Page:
Food & Drink

Binge Eating May Not Be Our Fault

There’s a difference in feasting the morning after in an effort to fill the crevice left from hazy memories and questionable actions, and having no control of your eating habits.

One in ten adults binge eat and McKinsey predicts that if we continue at the rate we’re going half of the world’s population will be obese by 2030.

But while you’re digesting those concerning facts, take solace in the knowledge that science has put paid to the idea that a lack of willpower is entirely to blame for binging.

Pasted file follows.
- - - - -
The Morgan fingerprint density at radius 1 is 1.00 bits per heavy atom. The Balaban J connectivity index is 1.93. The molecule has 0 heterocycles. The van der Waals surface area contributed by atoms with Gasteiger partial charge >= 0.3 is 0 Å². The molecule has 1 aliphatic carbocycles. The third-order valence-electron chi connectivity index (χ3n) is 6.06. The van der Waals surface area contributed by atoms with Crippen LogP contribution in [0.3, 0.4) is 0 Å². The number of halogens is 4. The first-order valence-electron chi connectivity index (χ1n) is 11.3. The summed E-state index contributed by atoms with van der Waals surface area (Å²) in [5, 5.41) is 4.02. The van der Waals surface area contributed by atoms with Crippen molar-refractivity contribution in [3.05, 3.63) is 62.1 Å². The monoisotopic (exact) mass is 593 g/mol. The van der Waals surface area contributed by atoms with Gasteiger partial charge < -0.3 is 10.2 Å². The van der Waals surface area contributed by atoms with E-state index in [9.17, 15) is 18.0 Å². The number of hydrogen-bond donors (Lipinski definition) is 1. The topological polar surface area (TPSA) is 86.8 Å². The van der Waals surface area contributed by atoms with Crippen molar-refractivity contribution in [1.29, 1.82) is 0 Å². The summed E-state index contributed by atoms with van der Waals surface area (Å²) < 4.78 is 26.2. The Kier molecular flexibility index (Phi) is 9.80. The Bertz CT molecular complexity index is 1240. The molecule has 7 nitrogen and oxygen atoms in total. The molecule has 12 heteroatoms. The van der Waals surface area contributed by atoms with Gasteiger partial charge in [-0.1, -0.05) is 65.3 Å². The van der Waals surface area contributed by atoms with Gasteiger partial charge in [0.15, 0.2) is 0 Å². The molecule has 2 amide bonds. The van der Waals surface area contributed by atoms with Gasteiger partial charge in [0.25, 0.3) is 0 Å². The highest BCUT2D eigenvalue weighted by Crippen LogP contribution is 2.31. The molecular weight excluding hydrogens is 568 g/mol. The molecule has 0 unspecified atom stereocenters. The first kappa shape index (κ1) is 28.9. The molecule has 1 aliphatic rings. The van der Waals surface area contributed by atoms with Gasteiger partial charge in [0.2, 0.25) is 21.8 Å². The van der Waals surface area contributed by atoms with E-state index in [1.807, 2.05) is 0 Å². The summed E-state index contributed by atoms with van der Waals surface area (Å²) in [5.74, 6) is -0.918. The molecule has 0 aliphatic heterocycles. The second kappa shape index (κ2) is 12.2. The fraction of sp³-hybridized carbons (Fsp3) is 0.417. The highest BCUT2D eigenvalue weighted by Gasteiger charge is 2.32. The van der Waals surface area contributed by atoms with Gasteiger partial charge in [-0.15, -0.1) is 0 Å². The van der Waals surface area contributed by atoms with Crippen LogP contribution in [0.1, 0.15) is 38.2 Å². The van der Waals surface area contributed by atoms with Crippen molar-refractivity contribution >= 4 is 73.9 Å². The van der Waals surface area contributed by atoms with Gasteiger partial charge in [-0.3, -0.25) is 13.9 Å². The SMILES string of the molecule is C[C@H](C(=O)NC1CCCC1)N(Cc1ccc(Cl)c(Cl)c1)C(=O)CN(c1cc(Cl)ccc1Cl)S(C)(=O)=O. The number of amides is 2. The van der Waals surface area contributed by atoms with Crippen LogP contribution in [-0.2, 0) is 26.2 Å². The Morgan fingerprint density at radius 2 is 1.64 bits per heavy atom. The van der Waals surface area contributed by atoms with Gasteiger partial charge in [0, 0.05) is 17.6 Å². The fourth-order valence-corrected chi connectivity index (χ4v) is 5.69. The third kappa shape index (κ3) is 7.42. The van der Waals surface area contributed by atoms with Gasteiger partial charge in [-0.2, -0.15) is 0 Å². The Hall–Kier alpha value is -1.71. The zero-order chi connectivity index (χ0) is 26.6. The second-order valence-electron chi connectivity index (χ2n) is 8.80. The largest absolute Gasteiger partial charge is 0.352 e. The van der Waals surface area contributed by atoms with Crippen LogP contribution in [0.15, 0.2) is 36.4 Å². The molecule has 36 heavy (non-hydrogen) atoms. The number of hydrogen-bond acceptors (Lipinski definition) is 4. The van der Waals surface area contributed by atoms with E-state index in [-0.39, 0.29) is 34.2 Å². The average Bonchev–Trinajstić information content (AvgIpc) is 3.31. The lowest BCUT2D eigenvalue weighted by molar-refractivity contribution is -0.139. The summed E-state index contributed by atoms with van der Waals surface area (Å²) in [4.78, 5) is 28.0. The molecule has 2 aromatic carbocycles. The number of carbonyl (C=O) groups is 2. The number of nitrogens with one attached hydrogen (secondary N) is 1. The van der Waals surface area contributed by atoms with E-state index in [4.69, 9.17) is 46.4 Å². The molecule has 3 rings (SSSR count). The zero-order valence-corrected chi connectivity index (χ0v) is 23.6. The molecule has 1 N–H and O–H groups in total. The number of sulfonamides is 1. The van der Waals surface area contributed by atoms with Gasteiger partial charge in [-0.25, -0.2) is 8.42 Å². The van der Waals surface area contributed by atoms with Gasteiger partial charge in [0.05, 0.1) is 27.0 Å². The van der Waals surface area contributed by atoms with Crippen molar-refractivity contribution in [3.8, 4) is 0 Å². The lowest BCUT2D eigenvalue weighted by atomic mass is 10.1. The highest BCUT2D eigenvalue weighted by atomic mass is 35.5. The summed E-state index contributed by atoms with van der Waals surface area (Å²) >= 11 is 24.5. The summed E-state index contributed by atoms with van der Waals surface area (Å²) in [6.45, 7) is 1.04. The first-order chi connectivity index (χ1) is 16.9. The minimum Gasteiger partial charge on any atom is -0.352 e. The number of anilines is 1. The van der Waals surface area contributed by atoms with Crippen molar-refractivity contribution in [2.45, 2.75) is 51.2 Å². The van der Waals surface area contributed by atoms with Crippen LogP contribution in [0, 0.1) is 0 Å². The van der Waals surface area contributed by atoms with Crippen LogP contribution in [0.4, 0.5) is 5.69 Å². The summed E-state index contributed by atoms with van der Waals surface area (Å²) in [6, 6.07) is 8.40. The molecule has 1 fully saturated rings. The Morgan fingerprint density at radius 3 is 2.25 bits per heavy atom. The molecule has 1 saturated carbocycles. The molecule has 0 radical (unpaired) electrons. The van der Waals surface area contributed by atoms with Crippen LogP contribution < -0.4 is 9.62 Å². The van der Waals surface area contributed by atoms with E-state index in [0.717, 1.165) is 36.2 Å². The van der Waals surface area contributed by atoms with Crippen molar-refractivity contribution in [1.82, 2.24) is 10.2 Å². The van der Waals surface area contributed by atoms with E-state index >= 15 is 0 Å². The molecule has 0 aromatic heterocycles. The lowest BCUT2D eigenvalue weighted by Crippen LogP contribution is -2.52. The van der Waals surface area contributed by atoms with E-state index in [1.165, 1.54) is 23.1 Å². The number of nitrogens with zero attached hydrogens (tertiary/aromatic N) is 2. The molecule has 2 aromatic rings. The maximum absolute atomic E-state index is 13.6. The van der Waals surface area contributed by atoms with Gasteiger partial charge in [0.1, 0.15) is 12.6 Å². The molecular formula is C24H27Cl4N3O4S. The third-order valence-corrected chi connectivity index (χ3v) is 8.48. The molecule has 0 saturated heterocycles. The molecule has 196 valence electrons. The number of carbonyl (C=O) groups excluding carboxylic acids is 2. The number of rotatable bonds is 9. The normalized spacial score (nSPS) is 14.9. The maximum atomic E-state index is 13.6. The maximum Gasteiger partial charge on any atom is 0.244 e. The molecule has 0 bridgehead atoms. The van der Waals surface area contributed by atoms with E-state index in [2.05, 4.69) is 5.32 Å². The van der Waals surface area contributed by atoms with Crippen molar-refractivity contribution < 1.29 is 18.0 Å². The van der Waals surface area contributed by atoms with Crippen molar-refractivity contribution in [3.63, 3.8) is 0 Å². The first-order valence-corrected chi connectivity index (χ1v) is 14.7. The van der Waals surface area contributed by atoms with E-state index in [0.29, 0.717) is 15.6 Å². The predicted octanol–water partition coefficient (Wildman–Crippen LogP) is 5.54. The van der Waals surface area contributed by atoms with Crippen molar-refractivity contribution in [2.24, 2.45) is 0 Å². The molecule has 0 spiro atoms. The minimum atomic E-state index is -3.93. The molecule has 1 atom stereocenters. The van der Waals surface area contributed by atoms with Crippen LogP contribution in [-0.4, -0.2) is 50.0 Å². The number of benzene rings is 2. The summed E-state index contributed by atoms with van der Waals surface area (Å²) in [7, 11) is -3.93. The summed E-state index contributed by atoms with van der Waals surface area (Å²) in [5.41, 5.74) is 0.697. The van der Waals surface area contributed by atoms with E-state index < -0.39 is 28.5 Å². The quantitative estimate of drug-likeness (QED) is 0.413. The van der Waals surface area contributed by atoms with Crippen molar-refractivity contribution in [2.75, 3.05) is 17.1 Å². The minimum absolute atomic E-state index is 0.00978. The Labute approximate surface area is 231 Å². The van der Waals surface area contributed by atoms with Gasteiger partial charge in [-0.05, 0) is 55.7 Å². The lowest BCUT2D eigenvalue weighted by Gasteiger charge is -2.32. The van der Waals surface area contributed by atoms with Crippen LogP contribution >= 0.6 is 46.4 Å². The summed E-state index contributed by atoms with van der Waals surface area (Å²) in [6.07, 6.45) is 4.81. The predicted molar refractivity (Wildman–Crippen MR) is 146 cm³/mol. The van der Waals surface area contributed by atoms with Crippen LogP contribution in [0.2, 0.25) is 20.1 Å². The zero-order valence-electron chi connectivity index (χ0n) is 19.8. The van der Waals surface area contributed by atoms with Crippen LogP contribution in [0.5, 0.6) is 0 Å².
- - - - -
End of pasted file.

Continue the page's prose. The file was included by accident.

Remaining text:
According to researchers at University College London, a genetic mutation could be responsible. A variation in the FTO locus – dubbed the ‘obesity gene’, which encodes fat mass and obesity-associated protein – could increase your chances of becoming a binger by 20%.

The study found a correlation between this specific gene and a higher BMI and obesity risk. In identifying it, the researchers hope to develop targeted treatment for binge eating and lower the obesity numbers.

Fortunately for men, women were found to be most vulnerable to the gene's effects, and 30% more likely to binge eat if they had the variation.

Chew on that. 

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